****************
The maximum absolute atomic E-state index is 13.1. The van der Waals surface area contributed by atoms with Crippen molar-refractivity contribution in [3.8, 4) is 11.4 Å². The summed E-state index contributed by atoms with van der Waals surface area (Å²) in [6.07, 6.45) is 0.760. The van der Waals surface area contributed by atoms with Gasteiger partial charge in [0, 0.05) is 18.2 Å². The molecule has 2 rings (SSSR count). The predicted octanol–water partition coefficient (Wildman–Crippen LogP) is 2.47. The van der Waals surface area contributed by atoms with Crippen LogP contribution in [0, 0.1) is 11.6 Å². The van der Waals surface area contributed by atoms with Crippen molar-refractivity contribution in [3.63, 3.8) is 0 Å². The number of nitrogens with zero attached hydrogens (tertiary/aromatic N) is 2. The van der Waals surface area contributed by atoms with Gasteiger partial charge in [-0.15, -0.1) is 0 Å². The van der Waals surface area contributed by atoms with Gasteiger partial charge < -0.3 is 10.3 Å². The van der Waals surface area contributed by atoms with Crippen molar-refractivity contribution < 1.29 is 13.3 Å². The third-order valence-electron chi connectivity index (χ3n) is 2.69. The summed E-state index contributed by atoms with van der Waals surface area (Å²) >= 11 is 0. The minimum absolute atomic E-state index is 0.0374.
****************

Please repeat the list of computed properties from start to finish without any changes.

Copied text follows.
The maximum absolute atomic E-state index is 13.1. The van der Waals surface area contributed by atoms with Crippen molar-refractivity contribution in [3.8, 4) is 11.4 Å². The summed E-state index contributed by atoms with van der Waals surface area (Å²) in [6.07, 6.45) is 0.760. The van der Waals surface area contributed by atoms with Gasteiger partial charge in [0, 0.05) is 18.2 Å². The molecule has 2 rings (SSSR count). The predicted octanol–water partition coefficient (Wildman–Crippen LogP) is 2.47. The van der Waals surface area contributed by atoms with Crippen LogP contribution in [0, 0.1) is 11.6 Å². The van der Waals surface area contributed by atoms with Crippen molar-refractivity contribution in [3.63, 3.8) is 0 Å². The number of nitrogens with zero attached hydrogens (tertiary/aromatic N) is 2. The van der Waals surface area contributed by atoms with Gasteiger partial charge in [-0.15, -0.1) is 0 Å². The van der Waals surface area contributed by atoms with Gasteiger partial charge < -0.3 is 10.3 Å². The van der Waals surface area contributed by atoms with Crippen molar-refractivity contribution < 1.29 is 13.3 Å². The third-order valence-electron chi connectivity index (χ3n) is 2.69. The summed E-state index contributed by atoms with van der Waals surface area (Å²) >= 11 is 0. The minimum absolute atomic E-state index is 0.0374.